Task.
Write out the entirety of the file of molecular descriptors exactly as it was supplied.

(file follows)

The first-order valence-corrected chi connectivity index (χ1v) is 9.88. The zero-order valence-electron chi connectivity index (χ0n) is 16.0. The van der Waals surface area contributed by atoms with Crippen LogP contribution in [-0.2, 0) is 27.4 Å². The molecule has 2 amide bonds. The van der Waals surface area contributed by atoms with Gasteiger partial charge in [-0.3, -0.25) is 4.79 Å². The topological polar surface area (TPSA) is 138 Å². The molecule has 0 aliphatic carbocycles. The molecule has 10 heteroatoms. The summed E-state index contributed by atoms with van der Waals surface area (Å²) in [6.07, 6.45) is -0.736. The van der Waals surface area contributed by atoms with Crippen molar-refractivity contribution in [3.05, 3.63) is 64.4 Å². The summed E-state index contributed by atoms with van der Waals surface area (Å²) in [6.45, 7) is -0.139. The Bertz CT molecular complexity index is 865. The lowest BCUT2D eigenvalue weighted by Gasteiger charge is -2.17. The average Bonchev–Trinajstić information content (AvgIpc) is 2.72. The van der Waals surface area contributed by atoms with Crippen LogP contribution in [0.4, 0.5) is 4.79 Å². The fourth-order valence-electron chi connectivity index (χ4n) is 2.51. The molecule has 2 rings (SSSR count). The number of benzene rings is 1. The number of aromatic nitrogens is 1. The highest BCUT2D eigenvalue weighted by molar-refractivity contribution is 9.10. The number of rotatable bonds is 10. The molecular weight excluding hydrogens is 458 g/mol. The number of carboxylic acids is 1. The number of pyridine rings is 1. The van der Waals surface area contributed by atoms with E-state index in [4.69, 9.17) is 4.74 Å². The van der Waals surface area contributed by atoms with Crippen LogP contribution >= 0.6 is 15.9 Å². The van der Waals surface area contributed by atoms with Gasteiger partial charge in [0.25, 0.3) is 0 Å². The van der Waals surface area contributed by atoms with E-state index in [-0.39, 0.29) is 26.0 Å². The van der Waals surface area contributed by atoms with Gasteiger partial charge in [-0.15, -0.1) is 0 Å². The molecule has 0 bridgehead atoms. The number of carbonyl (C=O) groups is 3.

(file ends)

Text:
The first-order valence-corrected chi connectivity index (χ1v) is 9.88. The zero-order valence-electron chi connectivity index (χ0n) is 16.0. The van der Waals surface area contributed by atoms with Crippen LogP contribution in [-0.2, 0) is 27.4 Å². The molecule has 2 amide bonds. The van der Waals surface area contributed by atoms with Gasteiger partial charge in [-0.3, -0.25) is 4.79 Å². The topological polar surface area (TPSA) is 138 Å². The molecule has 0 aliphatic carbocycles. The molecule has 10 heteroatoms. The summed E-state index contributed by atoms with van der Waals surface area (Å²) in [6.07, 6.45) is -0.736. The van der Waals surface area contributed by atoms with Crippen molar-refractivity contribution in [3.05, 3.63) is 64.4 Å². The summed E-state index contributed by atoms with van der Waals surface area (Å²) in [6.45, 7) is -0.139. The Bertz CT molecular complexity index is 865. The lowest BCUT2D eigenvalue weighted by Gasteiger charge is -2.17. The average Bonchev–Trinajstić information content (AvgIpc) is 2.72. The van der Waals surface area contributed by atoms with Crippen LogP contribution in [0.4, 0.5) is 4.79 Å². The fourth-order valence-electron chi connectivity index (χ4n) is 2.51. The molecule has 2 rings (SSSR count). The number of benzene rings is 1. The number of aromatic nitrogens is 1. The highest BCUT2D eigenvalue weighted by molar-refractivity contribution is 9.10. The number of rotatable bonds is 10. The molecular weight excluding hydrogens is 458 g/mol. The number of carboxylic acids is 1. The number of pyridine rings is 1. The van der Waals surface area contributed by atoms with E-state index in [4.69, 9.17) is 4.74 Å². The van der Waals surface area contributed by atoms with Crippen LogP contribution >= 0.6 is 15.9 Å². The van der Waals surface area contributed by atoms with Gasteiger partial charge in [0.25, 0.3) is 0 Å². The van der Waals surface area contributed by atoms with E-state index in [-0.39, 0.29) is 26.0 Å². The van der Waals surface area contributed by atoms with Gasteiger partial charge in [-0.15, -0.1) is 0 Å². The molecule has 0 bridgehead atoms. The number of carbonyl (C=O) groups is 3.